The Background Of The Electric Drum Kit

Electric Drum Kit

For some people, electric drums are a new invention or they just seem like a gift from the gods of music. For others, they are a travesty that should never have been allowed to see the light of day. No matter what your opinion is, there is no doubt that electric drums have changed the face of music forever.

The electric drum kit has been around for quite some time, but it was not until the late 1970s that it became a popular musical instrument. The earliest models were created in the early 1930s but were not widely used until the 1970s.

In this article, we will look at the history of the electric drum kit and how it has evolved over the years.

The Early Years

In 1967, only a few designs and prototype electronic drum machines existed, yet they dated back to the 1930s. The year is 1967, well before the Roland era of electronic drum machines, and just a few designs and experimental electronic drum machines had been created. Harry Mendell created the first electric drum kit in the early 1930s. It was a very primitive machine that used vacuum tubes and had a limited range of sounds.

Despite its primitive design, the Mendell drum machine was used by some jazz musicians of the time, such as Lionel Hampton and Cab Calloway. However, it was not until the late 1960s that the electric drum kit began to gain popularity.

The First Popular Electric Drum Kit

In 1972, the Japanese company, Ace Tone, released the first commercially successful electronic drum machine. The machine was called the “Rhythm Ace,” and it featured a simple design with just a handful of sounds. Despite its limited sound palette, the Rhythm Ace was a popular machine used by many well-known musicians, including Steve Winwood, Steely Dan, and The Eagles.

The Roland Era

In the late 1970s, the electronic drum kit began to become popular with the release of the Roland TR-77. This machine featured a much more versatile range of sounds and was used by many famous musicians such as David Bowie, Phil Collins, and Duran Duran.

Drum Machines, Hexagons, and Early Sampling

The Pollard Syndrum, the first commercially available electronic drum, was designed by Joe Pollard and Mark Barton in 1976 for Tycobrahe Sound Company. The Syndrum is a sound generator with drum pads invented by Joe Pollard and Mark Barton in 1976 for Tycobrahe Sound Company.

The legendary Simmons SDS-V was released in 1978 and revolutionized the world of drumming by being the first fully electronic drum kit. It came with 5 modules (bass, snare, and three toms) and a signature hexagonal pad layout.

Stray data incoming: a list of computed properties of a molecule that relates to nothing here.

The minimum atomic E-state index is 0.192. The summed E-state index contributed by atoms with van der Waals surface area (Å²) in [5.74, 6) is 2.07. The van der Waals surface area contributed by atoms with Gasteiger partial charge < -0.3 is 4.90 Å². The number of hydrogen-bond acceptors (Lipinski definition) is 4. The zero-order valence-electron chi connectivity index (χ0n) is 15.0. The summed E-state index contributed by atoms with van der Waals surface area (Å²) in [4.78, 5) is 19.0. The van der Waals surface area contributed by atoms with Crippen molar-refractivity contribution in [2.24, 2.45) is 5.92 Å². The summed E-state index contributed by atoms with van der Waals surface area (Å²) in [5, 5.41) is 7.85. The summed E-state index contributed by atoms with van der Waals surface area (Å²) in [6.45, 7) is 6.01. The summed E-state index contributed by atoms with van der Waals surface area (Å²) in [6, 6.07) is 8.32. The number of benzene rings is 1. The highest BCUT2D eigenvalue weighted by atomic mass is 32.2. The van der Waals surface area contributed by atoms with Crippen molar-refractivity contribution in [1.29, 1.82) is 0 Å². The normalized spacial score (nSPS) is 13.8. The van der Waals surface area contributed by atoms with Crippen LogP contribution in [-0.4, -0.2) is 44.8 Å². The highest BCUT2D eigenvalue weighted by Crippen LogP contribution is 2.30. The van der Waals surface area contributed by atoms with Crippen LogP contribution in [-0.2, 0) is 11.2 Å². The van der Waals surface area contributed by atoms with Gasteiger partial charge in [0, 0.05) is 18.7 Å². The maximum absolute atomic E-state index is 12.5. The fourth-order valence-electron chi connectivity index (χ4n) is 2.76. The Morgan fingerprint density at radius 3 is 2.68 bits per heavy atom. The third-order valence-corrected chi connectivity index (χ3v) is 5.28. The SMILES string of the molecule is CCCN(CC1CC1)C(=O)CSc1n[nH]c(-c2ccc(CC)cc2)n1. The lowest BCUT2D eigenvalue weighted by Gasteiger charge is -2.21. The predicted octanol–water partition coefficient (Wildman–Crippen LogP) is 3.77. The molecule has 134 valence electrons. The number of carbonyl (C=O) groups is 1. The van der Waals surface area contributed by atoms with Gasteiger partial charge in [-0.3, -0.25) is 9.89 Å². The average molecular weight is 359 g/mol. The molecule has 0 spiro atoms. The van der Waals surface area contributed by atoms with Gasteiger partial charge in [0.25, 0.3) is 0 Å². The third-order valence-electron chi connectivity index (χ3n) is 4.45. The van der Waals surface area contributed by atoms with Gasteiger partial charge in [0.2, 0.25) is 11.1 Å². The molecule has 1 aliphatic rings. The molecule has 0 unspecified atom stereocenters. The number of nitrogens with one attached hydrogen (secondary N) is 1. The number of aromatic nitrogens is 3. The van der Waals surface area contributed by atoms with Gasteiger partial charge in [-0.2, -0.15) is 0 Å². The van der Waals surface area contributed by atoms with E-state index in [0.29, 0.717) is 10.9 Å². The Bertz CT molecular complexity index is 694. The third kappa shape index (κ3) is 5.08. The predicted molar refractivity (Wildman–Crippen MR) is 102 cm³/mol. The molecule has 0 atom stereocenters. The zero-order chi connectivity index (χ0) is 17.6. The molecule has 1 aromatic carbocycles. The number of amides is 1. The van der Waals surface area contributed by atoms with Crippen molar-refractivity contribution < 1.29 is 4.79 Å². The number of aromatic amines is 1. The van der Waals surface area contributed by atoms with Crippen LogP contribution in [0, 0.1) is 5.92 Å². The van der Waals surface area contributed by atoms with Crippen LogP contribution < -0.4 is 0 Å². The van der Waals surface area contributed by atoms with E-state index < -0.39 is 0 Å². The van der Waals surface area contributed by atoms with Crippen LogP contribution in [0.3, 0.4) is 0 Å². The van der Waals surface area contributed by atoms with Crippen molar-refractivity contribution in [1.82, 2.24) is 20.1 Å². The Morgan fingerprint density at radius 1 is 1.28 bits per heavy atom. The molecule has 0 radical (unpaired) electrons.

The 80s begin in earnest at this point. Some people feel that this decade was when the electronic drum's golden years began, and it may also be regarded as a second-wave or silver age of e-drumming.

Roger Linn's LM-1 Drum Computer was introduced to the public in 1980. This was the first drum machine to incorporate acoustic drum sounds from sonic drum recordings of actual drums played at a 28 to 35kHz sample rate. The LinDrum succeeded the LM-1 by sampling these acoustic drum samples at a 28 to 35kHz sample rate and implementing them into its on-board sounds generation algorithms.

Modern Drum Modules and Pads

The TD-10 V-Drums kit by Roland Corporation was first released in 1997. This kit overhauled several people's preconceptions about consumer electronic drums. For one thing, it didn't utilize a sampled acoustic drum or cymbal sound when activated. The sound was created using mathematical models developed by the TD-10 using Roland synthesizers. Second, the TD-10 did not employ conventional rubber pads, but mesh pads manufactured in collaboration with Remo (makers of acoustic drumheads). This realistic sound and feel set the stage for future developments in electronic drums.

Following the TD-10's release, Roland designed and developed dual-zone drum pads for cymbals. The CY-14C and CY-15R V-Cymbals included a "live feel" to electronic cymbals by allowing you to strike different zones on the pads to create various sounds, like an actual acoustic cymbal.

Since then, the electronic drumming industry has advanced significantly, from ultra-portable multi-pads like the Roland SPD-SX or Alesis electronic drum kit to grooveboxes and drum machines like the Elektron Digitakt, Akai MPC X, and Roland TR-8S that draw inspiration from electronic drumming but function more as computers than instruments. The world of electronic drums isn't over yet, and it won't be ending anytime soon with such a large quantity of music needing to be played.

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